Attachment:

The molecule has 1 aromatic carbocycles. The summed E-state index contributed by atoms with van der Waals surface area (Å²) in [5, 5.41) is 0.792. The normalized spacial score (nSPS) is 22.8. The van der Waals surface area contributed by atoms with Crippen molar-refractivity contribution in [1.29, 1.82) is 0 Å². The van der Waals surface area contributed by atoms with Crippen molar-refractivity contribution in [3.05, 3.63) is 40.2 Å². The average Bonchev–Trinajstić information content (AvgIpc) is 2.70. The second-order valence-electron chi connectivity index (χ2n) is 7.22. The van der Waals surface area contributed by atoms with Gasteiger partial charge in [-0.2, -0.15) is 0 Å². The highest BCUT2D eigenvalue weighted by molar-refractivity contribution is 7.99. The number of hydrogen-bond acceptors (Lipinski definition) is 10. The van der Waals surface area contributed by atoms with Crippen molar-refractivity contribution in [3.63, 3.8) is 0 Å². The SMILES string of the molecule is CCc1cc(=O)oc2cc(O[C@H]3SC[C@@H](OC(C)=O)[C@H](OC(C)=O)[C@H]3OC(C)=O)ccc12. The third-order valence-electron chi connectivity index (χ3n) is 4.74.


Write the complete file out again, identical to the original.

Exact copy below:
The molecule has 1 aromatic carbocycles. The summed E-state index contributed by atoms with van der Waals surface area (Å²) in [5, 5.41) is 0.792. The normalized spacial score (nSPS) is 22.8. The van der Waals surface area contributed by atoms with Crippen molar-refractivity contribution in [1.29, 1.82) is 0 Å². The van der Waals surface area contributed by atoms with Crippen molar-refractivity contribution in [3.05, 3.63) is 40.2 Å². The average Bonchev–Trinajstić information content (AvgIpc) is 2.70. The second-order valence-electron chi connectivity index (χ2n) is 7.22. The van der Waals surface area contributed by atoms with Gasteiger partial charge in [-0.2, -0.15) is 0 Å². The highest BCUT2D eigenvalue weighted by molar-refractivity contribution is 7.99. The number of hydrogen-bond acceptors (Lipinski definition) is 10. The van der Waals surface area contributed by atoms with Crippen molar-refractivity contribution in [3.63, 3.8) is 0 Å². The SMILES string of the molecule is CCc1cc(=O)oc2cc(O[C@H]3SC[C@@H](OC(C)=O)[C@H](OC(C)=O)[C@H]3OC(C)=O)ccc12. The third-order valence-electron chi connectivity index (χ3n) is 4.74.